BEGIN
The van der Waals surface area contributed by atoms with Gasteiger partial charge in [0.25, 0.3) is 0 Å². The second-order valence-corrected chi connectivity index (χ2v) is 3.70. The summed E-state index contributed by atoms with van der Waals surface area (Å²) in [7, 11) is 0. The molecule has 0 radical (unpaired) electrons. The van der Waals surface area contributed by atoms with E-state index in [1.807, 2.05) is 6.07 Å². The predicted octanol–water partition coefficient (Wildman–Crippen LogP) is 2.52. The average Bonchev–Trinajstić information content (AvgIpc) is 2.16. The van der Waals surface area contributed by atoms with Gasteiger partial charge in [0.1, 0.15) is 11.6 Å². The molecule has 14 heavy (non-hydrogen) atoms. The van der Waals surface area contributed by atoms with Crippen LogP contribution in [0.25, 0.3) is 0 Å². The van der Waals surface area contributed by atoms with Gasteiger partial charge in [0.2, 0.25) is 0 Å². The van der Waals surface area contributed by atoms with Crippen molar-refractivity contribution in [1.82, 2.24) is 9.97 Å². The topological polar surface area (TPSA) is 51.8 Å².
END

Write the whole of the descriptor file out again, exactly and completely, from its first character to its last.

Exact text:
The van der Waals surface area contributed by atoms with Gasteiger partial charge in [0.25, 0.3) is 0 Å². The second-order valence-corrected chi connectivity index (χ2v) is 3.70. The summed E-state index contributed by atoms with van der Waals surface area (Å²) in [7, 11) is 0. The molecule has 0 radical (unpaired) electrons. The van der Waals surface area contributed by atoms with E-state index in [1.807, 2.05) is 6.07 Å². The predicted octanol–water partition coefficient (Wildman–Crippen LogP) is 2.52. The average Bonchev–Trinajstić information content (AvgIpc) is 2.16. The van der Waals surface area contributed by atoms with Gasteiger partial charge in [0.1, 0.15) is 11.6 Å². The molecule has 14 heavy (non-hydrogen) atoms. The van der Waals surface area contributed by atoms with Crippen LogP contribution in [0.25, 0.3) is 0 Å². The van der Waals surface area contributed by atoms with Gasteiger partial charge in [0.2, 0.25) is 0 Å². The van der Waals surface area contributed by atoms with Crippen molar-refractivity contribution in [1.82, 2.24) is 9.97 Å². The topological polar surface area (TPSA) is 51.8 Å².